© 2011 Alex Hogan
Luke works at the desk in front of me. He’s been here for about a year. He’s a decent enough guy, if you keep off the topic of sex. I do; he doesn’t.
He was matey for the first few weeks, inviting me to the hotel across the street for a drink on Fridays after work. Then he found out I was gay. He avoided me for about a month, but seemed to forget after that and invited me back to the pub.
Then the gay-jibing started. Just light-hearted teasing. I was happy enough with it first; it seemed to indicate he accepted me, and allowed me to be me, to be openly gay.
But I tired of it quickly; the constant ribbing, the constant referrals to how I must be tempted to give him a poke. He’s lean – works out – has a cute mop of unruly hair and an engaging twisted smile. But he’s straight. There is no pheromone display. I don’t think about it. I’ve got a life outside of my sexual orientation.
One Saturday he invited me to his flat to watch the footy while his girlfriend was away for awhile. I bought along a six pack to share and we settled in. I was looking forward to a good night – he barracks for Carlton and I barrack for Collingwood.
And it was a good night, except for the constant jibing over the footy players’ sexuality which I did my best to ignore. Although when he asked me who I liked, I admitted Pendles was hot. As each beer went down the jibes increased.
“Is he as hot as me?” he asked.
“Bound to be bigger,” I said. The beer had got to me.
“How would you know!”
I sighed. Why was I letting myself be dragged into this? “I’ve learnt to peek from the side of my eyes,” I said as I continued staring at the TV.
“Would he be a top or a bottom?”
“Top of course. Only Carlton players bottom.”
“Give over.” He shoved me, laughing. “To prove you’re wrong – if Collingwood loses, I’ll bugger you.”
“No, honest. I know you’ve wanted me all year.”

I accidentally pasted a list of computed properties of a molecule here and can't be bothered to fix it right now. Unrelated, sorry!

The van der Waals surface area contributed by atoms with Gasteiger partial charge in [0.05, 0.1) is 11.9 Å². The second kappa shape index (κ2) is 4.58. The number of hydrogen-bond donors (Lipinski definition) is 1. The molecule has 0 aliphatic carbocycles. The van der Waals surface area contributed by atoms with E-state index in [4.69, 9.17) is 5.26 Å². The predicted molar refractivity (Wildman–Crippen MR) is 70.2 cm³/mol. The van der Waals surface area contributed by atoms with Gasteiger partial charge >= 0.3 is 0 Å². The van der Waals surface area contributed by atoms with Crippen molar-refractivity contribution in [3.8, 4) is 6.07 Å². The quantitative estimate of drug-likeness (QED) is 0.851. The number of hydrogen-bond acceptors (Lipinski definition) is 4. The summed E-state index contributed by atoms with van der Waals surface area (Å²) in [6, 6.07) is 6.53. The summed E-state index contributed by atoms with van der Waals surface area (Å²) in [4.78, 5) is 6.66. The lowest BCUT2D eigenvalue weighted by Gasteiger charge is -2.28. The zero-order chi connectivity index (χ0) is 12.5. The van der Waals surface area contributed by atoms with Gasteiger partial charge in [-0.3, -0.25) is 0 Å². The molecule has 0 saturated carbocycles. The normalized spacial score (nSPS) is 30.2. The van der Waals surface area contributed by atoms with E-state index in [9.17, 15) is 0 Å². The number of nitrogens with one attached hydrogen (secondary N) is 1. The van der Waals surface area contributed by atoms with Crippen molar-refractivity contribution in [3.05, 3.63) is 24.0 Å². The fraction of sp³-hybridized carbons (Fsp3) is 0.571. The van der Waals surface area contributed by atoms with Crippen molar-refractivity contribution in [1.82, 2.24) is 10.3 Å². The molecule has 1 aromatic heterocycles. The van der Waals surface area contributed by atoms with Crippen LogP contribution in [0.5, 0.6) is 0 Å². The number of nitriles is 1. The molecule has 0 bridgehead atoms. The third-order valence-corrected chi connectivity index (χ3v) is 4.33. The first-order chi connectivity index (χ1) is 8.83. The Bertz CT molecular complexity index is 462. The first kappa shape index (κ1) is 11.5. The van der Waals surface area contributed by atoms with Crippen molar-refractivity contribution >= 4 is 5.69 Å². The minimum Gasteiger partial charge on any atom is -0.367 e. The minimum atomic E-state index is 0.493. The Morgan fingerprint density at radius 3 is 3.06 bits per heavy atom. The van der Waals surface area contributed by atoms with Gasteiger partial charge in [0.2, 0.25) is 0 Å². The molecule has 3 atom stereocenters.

He took a final swig of the can of beer he was holding then opened another. He continued, “and I’ll be a decent bloke, if Collingwood wins, then I’ll let you bugger me. There; how about that?”
I turned to look at him. His hair was getting long and the black curls teased his eyes. The room was warm from the over-stoked heater; he only wore a Tee. It was tight, revealing his muscular arms. I could see the faint outline of his nipples under the thin material. His free hand, the one not holding the tinny, was rubbing against his groin. He gave me a wicked smile.
I put my beer can down on the coffee table. “As I said before, ‘mate’, bugger off!”
I left the flat.
Alex Hogan has been writing since her teenage days when she first discovered the joy of escaping into stories. She was influenced early on by such writers as Mary Renault, D H Lawrence, and E M Forster, not to mention David Bowie and Queen. A child of the 60s, she has grown up believing in diversity and tolerance and that all you need is love.
Alex lives in a small town, just outside Melbourne, Australia, with her librarian husband, political activist daughter, and autistic son. She has had stories in several online zines, including Bent Magazine, and Litbits. She edits for Wilde Oats, Gay Flash Fiction and formerly edited for Forbidden Fruit Zine.